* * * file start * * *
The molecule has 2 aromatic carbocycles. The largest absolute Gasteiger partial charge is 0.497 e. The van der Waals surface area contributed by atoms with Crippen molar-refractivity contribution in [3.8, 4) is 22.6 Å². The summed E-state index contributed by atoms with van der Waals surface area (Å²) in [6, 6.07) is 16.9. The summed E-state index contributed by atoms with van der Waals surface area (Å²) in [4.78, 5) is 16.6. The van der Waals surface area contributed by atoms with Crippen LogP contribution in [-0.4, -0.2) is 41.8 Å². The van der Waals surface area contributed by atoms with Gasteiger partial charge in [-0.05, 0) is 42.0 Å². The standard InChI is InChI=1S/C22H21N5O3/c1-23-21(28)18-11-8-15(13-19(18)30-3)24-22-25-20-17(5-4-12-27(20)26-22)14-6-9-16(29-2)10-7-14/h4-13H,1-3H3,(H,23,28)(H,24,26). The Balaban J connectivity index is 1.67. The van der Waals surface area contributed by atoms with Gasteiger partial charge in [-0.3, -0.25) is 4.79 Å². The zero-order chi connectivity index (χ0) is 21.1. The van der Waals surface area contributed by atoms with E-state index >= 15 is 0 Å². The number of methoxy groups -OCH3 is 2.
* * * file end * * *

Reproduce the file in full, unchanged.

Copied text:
The molecule has 2 aromatic carbocycles. The largest absolute Gasteiger partial charge is 0.497 e. The van der Waals surface area contributed by atoms with Crippen molar-refractivity contribution in [3.8, 4) is 22.6 Å². The summed E-state index contributed by atoms with van der Waals surface area (Å²) in [6, 6.07) is 16.9. The summed E-state index contributed by atoms with van der Waals surface area (Å²) in [4.78, 5) is 16.6. The van der Waals surface area contributed by atoms with Crippen LogP contribution in [-0.4, -0.2) is 41.8 Å². The van der Waals surface area contributed by atoms with Gasteiger partial charge in [-0.05, 0) is 42.0 Å². The standard InChI is InChI=1S/C22H21N5O3/c1-23-21(28)18-11-8-15(13-19(18)30-3)24-22-25-20-17(5-4-12-27(20)26-22)14-6-9-16(29-2)10-7-14/h4-13H,1-3H3,(H,23,28)(H,24,26). The Balaban J connectivity index is 1.67. The van der Waals surface area contributed by atoms with Gasteiger partial charge in [-0.3, -0.25) is 4.79 Å². The zero-order chi connectivity index (χ0) is 21.1. The van der Waals surface area contributed by atoms with E-state index >= 15 is 0 Å². The number of methoxy groups -OCH3 is 2.